I love lobster, but I lust after crab. There may be no more rewarding or decadent delicacy anywhere in the world of food, for all it’s rich and opulent texture and sweet, mild and satisfying flavour, crab is one of the world’s great culinary vehicles. I choose this description carefully, as crab lends itself to be both treatment and process, and delivers an incredible variety of eating experiences depending on how it has been handled. And speaking of handling, breaking down the crab and doing the hard work involved in enjoying this incredible bounty it part of its pleasure. Television personality and famous American Chef Anthony Bourdain summed up this beautifully…

“When people started demanding boneless stuff like chicken without a bone, or crab meat without actual crab, or lazy lobster. That was the beginning of the erosion of our society as we know it. If you’re not willing to work for a pay-off like this, how do you expect to fight Al Qaeda. If you can’t suck the meat out of a crab. It’s a character builder. And delicious.”

How can you argue with that? Crab… it ain’t just tasty; it’s a character building experience too!! So from pasta to stir-fry and crab-cakes to deep-fried soft shell gorgeousness, here’s my list of 4 stunning crab recipes you should find occasion to eat just as soon as you can – and of course, a collection of perfect wine matches to make these crab recipes hit the high notes!

1. Soft Shell Crab: 3 Methods, 4 Coatings & 5 Sauces  RECIPE

Wine Match: Champagne or other dry sparkling wine

2. Stunning Meaty Baltimore-Style Crab Cakes RECIPE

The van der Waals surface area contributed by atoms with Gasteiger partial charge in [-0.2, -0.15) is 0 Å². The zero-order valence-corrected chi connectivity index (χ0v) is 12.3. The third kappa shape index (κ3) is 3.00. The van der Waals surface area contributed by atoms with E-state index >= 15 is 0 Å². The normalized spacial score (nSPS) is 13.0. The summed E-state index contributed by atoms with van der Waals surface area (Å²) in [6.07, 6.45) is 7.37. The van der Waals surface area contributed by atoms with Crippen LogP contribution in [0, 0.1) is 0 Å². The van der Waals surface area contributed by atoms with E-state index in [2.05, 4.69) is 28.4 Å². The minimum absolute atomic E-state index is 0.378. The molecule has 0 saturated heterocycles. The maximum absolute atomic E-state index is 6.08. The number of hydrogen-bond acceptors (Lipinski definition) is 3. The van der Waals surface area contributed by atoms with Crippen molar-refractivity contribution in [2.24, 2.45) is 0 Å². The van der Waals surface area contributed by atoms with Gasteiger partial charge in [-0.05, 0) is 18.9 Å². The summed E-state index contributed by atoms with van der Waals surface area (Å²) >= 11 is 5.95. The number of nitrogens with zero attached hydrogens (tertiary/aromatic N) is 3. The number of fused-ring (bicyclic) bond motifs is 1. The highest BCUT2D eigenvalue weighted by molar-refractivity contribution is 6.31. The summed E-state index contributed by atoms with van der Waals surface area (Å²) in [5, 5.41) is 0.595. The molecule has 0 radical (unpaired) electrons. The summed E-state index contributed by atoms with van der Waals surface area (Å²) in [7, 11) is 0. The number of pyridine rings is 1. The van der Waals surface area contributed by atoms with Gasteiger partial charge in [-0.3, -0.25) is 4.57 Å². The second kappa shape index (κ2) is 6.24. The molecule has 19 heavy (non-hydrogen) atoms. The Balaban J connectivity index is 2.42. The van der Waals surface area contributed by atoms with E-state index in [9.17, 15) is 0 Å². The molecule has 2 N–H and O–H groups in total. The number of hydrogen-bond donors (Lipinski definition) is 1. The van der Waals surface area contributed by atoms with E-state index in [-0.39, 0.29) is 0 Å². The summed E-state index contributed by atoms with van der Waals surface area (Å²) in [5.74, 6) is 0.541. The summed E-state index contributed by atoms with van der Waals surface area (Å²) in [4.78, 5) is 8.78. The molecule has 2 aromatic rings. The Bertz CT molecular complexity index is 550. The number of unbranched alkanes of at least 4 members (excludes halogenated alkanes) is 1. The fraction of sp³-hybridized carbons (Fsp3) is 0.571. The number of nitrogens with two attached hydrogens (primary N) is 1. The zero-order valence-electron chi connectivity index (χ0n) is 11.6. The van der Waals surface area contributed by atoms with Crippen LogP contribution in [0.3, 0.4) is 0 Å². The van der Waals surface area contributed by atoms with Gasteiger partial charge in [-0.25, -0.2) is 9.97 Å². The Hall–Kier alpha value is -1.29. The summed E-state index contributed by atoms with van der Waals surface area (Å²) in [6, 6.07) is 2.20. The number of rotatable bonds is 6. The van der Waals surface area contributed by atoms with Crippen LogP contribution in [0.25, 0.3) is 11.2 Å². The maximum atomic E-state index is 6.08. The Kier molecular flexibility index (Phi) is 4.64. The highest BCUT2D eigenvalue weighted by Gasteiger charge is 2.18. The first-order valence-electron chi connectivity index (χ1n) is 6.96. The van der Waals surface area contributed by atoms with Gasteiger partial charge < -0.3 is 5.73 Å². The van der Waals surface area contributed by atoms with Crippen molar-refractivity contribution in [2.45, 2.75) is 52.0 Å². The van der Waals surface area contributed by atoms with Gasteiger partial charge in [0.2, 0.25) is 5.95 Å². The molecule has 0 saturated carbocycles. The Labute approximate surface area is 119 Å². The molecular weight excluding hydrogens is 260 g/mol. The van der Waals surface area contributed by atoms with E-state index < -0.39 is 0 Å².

Wine Match: Rich Barrel-Aged White Burgundy

3. Spaghettti w/ Crab Meat & Lemon Gremolata RECIPE

Wine Match: Fume Blanc, Chablis or Albarino

4. Spicy Crab Stir-Fry w/ Garlic-Chili Glass Noodles  RECIPE

Wine Match: Off-Dry Gewuztraminer or Chenin Blanc

When served steamed with only a bit of drawn butter, crab behaves much like lobster – and loves the same sort of wines, like rich barrel-aged white Burgundies (think Meursault and Montrachet), or Viognier or even Godello from Spain. As you introduce some citrus into the mix, like a bit of lemon peel in your pasta or crab cakes, suddenly this opens to the door to bright and refreshing whites like Albarino, unoaked Chardonnay or even barrel aged Sauvignon Blanc from California or Bordeaux.

Crab is also an awesome protein to serve with a little spice, and if you’re looking at Thai inspired flavours, my mind immediately goes to pairing these crab recipes with slightly off-dry aromatic whites like Gewurztraminer, Chenin Blanc or even Riesling. A touch of sweetness will help cut through the spice, while these varieties deliver enough aromatic intensity and flavour punch to stand up to bold flavours like garlic, ginger and sesame.